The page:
We wanted to write a little bit about why we now require wholesale customers in hard water areas to use reverse osmosis, because we believe there is a little confusion out there. Our goal, as a roaster and supplier, is for our customers to have successful and sustainable businesses. If they’re succeeding then we succeed too. Water provides a two fold challenge to cafes in the South East of England and in other hard water areas: Scale Imagine leaving a kettle boiling 24 hours a day, think of how quickly it would be coated in scale and residue. This is what the steam boiler on an espresso machine is doing, often 24/7. Hard water rapidly damages equipment if it isn’t treated properly. 95% of service calls we’ve dealt with in the last 5 years have been due to the build up of scale. We have no interest in profiting from scale, and when it does affect a machine it can often take the machine out of service for a period of time. To descale and repair will cost a lot of money and, combined with a loss of earnings, the bill can be large enough to place a painful pressure on a coffee shop business. We desperately want to avoid this happening. Reverse osmosis certainly costs more initially, but if taking a long-view of the business then it will save money (even with water wastage factored in). The build up of scale inside a Synesso steam boiler… Coffee Quality Poorly demineralise and softened water makes less tasty coffee. Our customers work with us because they are driven by serving great coffee. Water has an enormous impact on taste, and working with hard water or excessively mineral water, makes coffee brewing extremely difficult. We roast and QC against good water, and customers who are using reverse osmosis find it much easier to brew better coffee. Cafes with great reputations for coffee in London, more often than not, are using reverse osmosis. Inline Filtration Cartridges We’d worked in the industry before starting Square Mile Coffee Roasters, and believed that traditional inline filters were sufficient. Once we began to work with them often it became clear that they simply weren’t good enough. Generally the better will soften the water for a relatively short period of time (busy customers ended up changing XL sized filters 4–6 times per year!), but you still have water with a high mineral content. In our experience we’ve seen them fail to adequately soften water (essentially run out) well before the manufacturers claimed they would. After years of paying close attention to hard water we feel that in almost every circumstance that reverse osmosis is the only sensible solution. The Financial Implications These are some very rough figures but let’s compare reverse osmosis to filter cartridge systems. Cost of Reverse Osmosis: £1500-£2000 New membranes and filters over the next 4 years: approdx £800. Total: £2,300–2,800 Cost per year:£460-£560 Cost of Filter Cartridge: Approx £150–200. Total (4 changes per year): £3,000–4,000 Cost per year(based on 30kg/wk etc): £600–800 In addition you’re looking at some substantial servicing costs with filter cartridges. At the very least you’re looking at around £400+ for a simple descale, that may be required every 12–18 months. We’ve seen far higher bills as badly treated water can contain chlorides that can damage boilers irreperably. If you have to replace brew or steam boilers, along with other parts, then bills can quickly reach £2,000+. (Reverse osmosis is the only viable way to remove chlorides from water). Add this in and the cost of water treatment can end up being double what it would be to use reverse osmosis. We want to avoid this. We do sometimes sell reverse osmosis units, but we absolutely do not require people buy them from us. We don’t want to profit from descaling equipment. Sadly many companies do see an opportunity to make money here. We want our customer’s equipment to work well every day so our they can serve great coffee, and have their customers enjoy the coffees we’re all working so hard to source, roast, brew and share. What Reverse Osmosis Is Not We should make it clear that reverse osmosis is not a perfect solution. There is currently no better way to treat tap water to use for coffee brewing, but over time you should still expect to see some accumulation inside a machine and there may still be problems over time – though obviously way, way less than you would have without them. Equally – they are not intelligent units. They must be monitored and used properly, or else you will likely have problems. Check For Yourself If you are in London you can enter your postcode into the Thames Water website here , or better yet use a test kit. (We recommend using a proper water test kit on your specific water). You can then take that data and put it into the wonderful water calculator put together by La Marzocco here . You’ll find that La Marzocco would recommend a reverse osmosis for their machines in London, and rightly so. In Summary We wish all of this was easier. We wish the water in London was perfect for coffee brewing, but it isn’t. It needs both treatment, and a modicum of our attention. We need to built little systems into checking on our water the same way we check fridge temperatures or anything else. This will save us money in the long term, and make our customers happier in the short term when we serve them great coffee. If you have questions then let us know, or speak to your equipment supplier.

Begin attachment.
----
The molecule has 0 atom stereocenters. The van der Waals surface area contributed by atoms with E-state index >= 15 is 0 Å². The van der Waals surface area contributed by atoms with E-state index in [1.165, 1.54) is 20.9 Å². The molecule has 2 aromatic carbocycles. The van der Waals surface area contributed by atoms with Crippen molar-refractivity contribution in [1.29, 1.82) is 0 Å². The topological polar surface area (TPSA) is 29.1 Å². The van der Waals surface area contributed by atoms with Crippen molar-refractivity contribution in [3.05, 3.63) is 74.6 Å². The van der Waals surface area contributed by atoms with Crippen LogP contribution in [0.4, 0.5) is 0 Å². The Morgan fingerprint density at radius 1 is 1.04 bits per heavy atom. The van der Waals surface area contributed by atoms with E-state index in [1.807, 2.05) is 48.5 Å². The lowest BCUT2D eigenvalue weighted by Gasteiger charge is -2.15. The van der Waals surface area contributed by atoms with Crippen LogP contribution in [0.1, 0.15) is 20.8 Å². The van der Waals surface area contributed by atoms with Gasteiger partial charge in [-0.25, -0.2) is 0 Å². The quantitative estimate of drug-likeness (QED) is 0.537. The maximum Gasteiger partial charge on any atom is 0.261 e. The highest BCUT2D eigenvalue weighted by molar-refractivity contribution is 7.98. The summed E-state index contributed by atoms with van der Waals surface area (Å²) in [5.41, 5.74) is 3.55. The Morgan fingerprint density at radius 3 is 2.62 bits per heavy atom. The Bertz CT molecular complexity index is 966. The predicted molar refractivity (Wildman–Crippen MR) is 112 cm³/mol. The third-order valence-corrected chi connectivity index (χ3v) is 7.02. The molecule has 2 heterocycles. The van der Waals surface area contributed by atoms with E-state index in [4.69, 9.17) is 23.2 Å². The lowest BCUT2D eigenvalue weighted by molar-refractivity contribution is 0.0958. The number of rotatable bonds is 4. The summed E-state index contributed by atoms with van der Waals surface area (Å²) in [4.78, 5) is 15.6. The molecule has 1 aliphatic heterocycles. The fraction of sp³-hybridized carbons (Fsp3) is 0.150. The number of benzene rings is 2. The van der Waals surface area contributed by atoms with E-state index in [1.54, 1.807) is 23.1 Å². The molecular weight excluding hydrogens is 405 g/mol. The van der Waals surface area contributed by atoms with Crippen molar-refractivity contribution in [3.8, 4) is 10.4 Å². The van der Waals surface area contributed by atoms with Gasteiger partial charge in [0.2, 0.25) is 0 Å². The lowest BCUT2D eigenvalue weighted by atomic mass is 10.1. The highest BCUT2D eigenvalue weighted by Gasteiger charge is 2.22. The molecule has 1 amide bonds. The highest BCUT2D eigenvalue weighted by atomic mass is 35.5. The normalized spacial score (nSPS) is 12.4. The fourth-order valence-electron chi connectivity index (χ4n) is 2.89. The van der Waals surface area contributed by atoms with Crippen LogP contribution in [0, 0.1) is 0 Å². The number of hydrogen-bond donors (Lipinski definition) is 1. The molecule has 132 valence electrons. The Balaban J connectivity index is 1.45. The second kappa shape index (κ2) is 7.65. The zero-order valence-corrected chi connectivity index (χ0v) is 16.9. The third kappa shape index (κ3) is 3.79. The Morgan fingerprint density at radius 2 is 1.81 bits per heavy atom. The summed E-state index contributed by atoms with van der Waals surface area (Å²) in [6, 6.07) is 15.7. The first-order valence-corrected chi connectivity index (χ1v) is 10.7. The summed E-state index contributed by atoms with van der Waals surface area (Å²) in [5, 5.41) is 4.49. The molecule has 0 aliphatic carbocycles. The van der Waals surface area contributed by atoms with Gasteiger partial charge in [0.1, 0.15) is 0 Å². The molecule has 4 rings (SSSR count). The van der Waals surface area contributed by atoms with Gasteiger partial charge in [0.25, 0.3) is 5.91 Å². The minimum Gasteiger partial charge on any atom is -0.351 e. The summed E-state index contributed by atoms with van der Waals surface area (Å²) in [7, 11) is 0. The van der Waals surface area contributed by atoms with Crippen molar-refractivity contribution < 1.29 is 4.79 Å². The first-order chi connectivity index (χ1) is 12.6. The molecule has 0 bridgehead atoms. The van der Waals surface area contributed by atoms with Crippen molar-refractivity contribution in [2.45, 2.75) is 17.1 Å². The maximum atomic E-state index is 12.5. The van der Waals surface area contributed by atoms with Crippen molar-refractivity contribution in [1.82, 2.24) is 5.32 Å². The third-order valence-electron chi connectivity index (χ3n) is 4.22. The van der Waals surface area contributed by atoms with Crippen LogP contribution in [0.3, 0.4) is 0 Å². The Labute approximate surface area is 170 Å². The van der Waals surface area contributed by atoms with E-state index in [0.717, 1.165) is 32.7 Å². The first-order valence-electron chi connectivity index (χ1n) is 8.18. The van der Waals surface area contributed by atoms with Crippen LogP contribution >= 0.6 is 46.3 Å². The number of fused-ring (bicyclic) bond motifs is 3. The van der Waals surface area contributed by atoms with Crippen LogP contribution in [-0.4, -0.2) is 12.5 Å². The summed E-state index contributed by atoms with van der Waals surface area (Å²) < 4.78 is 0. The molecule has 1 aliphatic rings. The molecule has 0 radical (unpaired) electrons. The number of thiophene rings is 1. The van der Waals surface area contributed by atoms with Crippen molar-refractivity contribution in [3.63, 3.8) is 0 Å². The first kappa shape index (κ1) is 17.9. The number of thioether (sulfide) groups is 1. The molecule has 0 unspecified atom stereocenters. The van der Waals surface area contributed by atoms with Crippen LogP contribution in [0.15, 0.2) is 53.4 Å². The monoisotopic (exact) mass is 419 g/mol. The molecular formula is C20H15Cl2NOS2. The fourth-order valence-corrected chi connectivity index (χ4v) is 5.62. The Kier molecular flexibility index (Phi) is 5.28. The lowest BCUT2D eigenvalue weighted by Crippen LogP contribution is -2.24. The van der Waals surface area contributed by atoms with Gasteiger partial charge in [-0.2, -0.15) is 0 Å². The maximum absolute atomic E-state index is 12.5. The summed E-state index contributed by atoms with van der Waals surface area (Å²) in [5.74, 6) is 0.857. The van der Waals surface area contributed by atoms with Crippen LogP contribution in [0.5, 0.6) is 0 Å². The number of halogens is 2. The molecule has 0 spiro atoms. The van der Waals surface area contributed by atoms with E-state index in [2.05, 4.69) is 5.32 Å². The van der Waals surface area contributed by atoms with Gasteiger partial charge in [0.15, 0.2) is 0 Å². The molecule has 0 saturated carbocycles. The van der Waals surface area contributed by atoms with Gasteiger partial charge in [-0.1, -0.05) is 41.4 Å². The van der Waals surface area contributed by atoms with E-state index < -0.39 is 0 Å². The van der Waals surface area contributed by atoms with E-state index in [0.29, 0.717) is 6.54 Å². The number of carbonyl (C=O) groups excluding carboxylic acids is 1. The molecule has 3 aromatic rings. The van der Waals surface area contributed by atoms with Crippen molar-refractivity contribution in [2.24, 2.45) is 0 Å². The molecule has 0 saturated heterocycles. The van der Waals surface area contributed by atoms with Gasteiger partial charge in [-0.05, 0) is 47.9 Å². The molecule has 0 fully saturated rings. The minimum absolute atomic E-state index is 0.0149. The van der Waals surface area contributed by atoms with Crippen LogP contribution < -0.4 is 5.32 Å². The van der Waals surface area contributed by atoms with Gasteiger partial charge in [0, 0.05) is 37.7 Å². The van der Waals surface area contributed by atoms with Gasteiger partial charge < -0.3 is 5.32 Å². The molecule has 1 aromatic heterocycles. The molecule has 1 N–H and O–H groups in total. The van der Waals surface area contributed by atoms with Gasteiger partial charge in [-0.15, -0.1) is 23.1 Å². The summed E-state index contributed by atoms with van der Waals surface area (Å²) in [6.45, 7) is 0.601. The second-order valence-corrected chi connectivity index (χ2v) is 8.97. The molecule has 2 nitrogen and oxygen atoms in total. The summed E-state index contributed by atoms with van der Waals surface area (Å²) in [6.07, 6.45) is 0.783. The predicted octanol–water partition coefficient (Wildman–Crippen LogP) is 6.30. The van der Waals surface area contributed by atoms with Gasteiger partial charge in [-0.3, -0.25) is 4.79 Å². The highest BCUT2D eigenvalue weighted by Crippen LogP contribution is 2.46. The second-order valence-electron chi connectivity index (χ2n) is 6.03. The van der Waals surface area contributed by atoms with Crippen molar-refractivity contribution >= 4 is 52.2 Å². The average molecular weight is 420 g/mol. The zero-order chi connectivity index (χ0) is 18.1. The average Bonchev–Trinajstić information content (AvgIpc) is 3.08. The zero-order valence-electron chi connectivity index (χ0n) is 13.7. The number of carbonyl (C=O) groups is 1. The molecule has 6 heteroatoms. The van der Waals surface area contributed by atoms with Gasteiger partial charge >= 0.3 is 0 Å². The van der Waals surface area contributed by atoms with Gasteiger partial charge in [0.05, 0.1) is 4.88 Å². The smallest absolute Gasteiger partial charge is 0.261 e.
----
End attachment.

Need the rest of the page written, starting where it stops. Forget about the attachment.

Saturday, November 30, 2013 - 11:52 PM - 4 months, 2 weeks ago   - 1. TMC Members' Coffee Blogs  - Steve Leighton's HasBean Weblog